UNION OF SOVIET SOCIALIST REPUBLICS, TRIPS TO. For decades, Eleanor Roosevelt had wanted to travel to the Soviet Union, only to have her plans canceled. ER’s chance to visit finally came in the late 1950s. “I do not feel,” she wrote in her autobiography,* “that we, as individuals, or as a nation, gain either in dignity or in prestige by refusing to know the people who lead the great opposition to our way of life” (Roosevelt, 435). Acting on her own advice, ER made two trips to the Soviet Union, one in 1957 and the other in 1958. These visits afforded her the opportunity to draw her own conclusions about the Soviet Union, the nation that dominated American foreign policy considerations in the post– World War II* years.
ER’s first visit, in 1957, was as a journalist reporting for the New York Post, which had purchased the flagship rights to her “My Day”* column the previous year. The trip made an indelible impression. Like all American travelers to the Soviet Union, ER found the clothes drab and tourist schedules rigid. Like all tourists, her ability to meet typical Soviet citizens was severely limited. In addition to the standard tourist sites such as Lenin’s mausoleum and Moscow State University, Roosevelt visited state farms and a Baptist church in Moscow, as well as many educational and medical facilities. Upon the advice of Supreme Court justice William O. Douglas, ER also traveled to Soviet Central Asia.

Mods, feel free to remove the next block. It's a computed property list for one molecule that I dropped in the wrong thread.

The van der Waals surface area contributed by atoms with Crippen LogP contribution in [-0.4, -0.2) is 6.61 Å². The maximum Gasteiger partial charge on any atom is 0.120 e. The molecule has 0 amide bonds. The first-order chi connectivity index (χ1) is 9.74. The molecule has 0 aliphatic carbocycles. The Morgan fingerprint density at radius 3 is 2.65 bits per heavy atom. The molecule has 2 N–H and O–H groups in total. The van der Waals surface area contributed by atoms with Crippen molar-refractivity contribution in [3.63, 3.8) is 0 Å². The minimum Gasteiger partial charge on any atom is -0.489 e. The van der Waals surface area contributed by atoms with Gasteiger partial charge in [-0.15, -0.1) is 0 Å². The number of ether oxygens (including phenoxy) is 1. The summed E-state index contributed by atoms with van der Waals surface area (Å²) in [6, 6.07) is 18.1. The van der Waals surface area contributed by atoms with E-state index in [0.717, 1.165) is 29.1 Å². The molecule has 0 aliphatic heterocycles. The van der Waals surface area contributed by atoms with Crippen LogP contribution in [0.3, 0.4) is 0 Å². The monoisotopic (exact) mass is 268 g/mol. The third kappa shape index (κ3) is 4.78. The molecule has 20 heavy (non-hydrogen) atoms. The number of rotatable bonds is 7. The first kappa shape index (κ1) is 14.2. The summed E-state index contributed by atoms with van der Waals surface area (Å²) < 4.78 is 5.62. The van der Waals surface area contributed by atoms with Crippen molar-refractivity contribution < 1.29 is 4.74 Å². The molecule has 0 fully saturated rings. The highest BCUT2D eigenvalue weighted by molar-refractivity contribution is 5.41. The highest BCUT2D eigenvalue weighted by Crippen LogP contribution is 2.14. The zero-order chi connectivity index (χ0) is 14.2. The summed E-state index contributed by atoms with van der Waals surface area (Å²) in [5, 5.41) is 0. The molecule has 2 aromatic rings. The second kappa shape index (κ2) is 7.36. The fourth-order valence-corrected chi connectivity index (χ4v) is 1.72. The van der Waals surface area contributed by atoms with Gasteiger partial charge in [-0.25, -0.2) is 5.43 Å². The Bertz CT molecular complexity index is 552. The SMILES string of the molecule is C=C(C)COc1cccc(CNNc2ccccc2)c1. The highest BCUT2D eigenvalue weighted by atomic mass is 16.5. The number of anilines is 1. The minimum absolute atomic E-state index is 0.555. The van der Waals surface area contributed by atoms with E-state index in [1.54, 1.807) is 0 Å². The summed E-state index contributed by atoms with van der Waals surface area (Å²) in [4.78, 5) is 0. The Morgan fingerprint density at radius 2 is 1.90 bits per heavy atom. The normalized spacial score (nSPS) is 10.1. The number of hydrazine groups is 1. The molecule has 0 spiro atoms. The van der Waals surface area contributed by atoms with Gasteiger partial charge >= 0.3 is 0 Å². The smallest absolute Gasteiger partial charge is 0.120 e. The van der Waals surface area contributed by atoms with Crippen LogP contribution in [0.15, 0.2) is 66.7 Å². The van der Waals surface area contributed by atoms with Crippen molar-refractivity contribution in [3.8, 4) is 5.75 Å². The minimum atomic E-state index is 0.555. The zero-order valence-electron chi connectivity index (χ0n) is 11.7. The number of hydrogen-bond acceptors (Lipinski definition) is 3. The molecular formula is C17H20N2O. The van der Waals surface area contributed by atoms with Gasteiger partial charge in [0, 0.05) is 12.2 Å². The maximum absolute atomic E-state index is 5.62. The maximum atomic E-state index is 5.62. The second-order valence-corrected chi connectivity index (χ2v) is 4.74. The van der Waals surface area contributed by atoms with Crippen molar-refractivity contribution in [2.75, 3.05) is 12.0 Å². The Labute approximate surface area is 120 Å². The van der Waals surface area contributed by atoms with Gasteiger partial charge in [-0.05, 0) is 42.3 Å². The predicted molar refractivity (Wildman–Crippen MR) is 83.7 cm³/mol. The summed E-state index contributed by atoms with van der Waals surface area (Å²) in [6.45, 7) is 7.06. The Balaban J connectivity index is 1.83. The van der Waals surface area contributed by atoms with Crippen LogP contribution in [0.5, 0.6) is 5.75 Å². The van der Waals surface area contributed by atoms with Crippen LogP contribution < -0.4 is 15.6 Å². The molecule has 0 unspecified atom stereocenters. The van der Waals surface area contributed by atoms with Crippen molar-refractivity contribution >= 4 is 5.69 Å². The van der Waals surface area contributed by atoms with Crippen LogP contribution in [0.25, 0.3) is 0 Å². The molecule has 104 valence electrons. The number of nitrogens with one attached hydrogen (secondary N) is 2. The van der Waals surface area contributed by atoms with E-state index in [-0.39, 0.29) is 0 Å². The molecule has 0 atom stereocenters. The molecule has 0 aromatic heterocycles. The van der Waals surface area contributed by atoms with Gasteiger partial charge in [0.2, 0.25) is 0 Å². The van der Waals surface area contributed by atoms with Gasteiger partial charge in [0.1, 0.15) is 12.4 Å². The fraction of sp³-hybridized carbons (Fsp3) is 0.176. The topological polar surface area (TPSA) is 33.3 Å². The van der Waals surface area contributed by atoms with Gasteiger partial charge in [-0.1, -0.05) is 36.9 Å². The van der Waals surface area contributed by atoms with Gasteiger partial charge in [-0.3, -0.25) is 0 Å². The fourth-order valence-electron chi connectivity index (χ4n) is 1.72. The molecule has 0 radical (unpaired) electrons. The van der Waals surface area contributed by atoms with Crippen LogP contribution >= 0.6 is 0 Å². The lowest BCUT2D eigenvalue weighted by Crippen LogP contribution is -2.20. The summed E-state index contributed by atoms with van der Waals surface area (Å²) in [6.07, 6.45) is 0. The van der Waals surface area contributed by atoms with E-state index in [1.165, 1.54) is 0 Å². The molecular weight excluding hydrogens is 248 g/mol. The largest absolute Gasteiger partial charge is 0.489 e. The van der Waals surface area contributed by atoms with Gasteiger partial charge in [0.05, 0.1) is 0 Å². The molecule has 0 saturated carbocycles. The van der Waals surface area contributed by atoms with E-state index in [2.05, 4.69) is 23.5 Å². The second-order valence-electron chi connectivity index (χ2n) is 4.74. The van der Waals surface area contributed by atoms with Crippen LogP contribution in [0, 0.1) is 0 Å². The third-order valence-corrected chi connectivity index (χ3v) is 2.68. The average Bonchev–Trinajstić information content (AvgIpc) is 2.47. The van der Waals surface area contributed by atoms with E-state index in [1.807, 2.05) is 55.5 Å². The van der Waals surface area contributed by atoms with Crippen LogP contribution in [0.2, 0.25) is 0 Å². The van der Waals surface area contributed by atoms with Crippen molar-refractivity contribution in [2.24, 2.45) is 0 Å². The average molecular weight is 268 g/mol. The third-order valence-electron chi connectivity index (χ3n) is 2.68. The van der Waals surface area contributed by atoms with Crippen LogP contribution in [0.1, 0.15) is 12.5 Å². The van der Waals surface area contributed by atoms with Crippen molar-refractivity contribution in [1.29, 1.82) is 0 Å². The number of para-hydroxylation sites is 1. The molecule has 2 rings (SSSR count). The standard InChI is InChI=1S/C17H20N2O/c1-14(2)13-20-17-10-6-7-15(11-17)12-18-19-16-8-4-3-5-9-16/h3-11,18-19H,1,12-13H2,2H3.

But it was clear ER was no ordinary tourist. Her arrival was noted on the front page of all the major Soviet newspapers, and she was given the same furniture and translator Franklin D. Roosevelt* had used at the Yalta Conference in 1945. Few tourists or even journalists could aspire to interview Premier Nikita Khrushchev or Andrei Gromyko, the minister of foreign affairs. The culmination of ER’s trip was a three-hour interview with Khrushchev at his vacation home in Yalta—his first major